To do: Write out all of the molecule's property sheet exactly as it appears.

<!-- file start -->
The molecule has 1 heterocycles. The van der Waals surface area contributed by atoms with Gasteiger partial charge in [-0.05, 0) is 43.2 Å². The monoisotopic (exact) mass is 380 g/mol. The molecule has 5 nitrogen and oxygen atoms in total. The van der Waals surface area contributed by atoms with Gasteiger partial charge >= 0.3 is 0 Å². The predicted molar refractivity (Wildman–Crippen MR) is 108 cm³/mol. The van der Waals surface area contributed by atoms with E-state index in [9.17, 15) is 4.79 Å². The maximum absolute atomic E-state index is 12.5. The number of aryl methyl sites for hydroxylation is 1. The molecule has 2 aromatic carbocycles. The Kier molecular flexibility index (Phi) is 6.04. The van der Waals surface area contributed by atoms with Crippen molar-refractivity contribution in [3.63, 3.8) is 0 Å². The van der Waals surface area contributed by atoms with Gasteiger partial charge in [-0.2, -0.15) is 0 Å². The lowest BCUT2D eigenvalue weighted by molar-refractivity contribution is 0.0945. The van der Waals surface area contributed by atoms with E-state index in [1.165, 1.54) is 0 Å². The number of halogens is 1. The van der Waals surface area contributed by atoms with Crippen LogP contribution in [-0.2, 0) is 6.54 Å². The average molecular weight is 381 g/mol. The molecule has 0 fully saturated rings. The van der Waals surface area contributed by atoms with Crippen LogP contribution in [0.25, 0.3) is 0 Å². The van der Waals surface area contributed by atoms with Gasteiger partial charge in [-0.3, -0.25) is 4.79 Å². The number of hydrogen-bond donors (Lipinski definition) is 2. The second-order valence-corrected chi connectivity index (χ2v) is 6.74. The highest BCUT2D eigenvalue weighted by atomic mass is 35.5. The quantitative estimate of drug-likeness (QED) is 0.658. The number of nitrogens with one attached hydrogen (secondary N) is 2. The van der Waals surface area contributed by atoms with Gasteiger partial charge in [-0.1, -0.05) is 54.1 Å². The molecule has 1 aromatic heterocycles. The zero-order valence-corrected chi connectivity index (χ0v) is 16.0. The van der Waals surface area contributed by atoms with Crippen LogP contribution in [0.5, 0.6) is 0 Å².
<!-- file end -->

The molecule has 1 heterocycles. The van der Waals surface area contributed by atoms with Gasteiger partial charge in [-0.05, 0) is 43.2 Å². The monoisotopic (exact) mass is 380 g/mol. The molecule has 5 nitrogen and oxygen atoms in total. The van der Waals surface area contributed by atoms with Gasteiger partial charge >= 0.3 is 0 Å². The predicted molar refractivity (Wildman–Crippen MR) is 108 cm³/mol. The van der Waals surface area contributed by atoms with E-state index in [9.17, 15) is 4.79 Å². The maximum absolute atomic E-state index is 12.5. The number of aryl methyl sites for hydroxylation is 1. The molecule has 2 aromatic carbocycles. The Kier molecular flexibility index (Phi) is 6.04. The van der Waals surface area contributed by atoms with Crippen molar-refractivity contribution in [3.63, 3.8) is 0 Å². The van der Waals surface area contributed by atoms with Gasteiger partial charge in [-0.2, -0.15) is 0 Å². The lowest BCUT2D eigenvalue weighted by molar-refractivity contribution is 0.0945. The van der Waals surface area contributed by atoms with E-state index in [1.165, 1.54) is 0 Å². The number of halogens is 1. The van der Waals surface area contributed by atoms with Crippen LogP contribution in [-0.2, 0) is 6.54 Å². The average molecular weight is 381 g/mol. The molecule has 0 fully saturated rings. The van der Waals surface area contributed by atoms with Crippen LogP contribution in [0.25, 0.3) is 0 Å². The van der Waals surface area contributed by atoms with Gasteiger partial charge in [-0.3, -0.25) is 4.79 Å². The number of hydrogen-bond donors (Lipinski definition) is 2. The second-order valence-corrected chi connectivity index (χ2v) is 6.74. The highest BCUT2D eigenvalue weighted by atomic mass is 35.5. The quantitative estimate of drug-likeness (QED) is 0.658. The number of nitrogens with one attached hydrogen (secondary N) is 2. The van der Waals surface area contributed by atoms with Gasteiger partial charge in [-0.1, -0.05) is 54.1 Å². The molecule has 1 aromatic heterocycles. The zero-order valence-corrected chi connectivity index (χ0v) is 16.0. The van der Waals surface area contributed by atoms with Crippen LogP contribution in [0.5, 0.6) is 0 Å².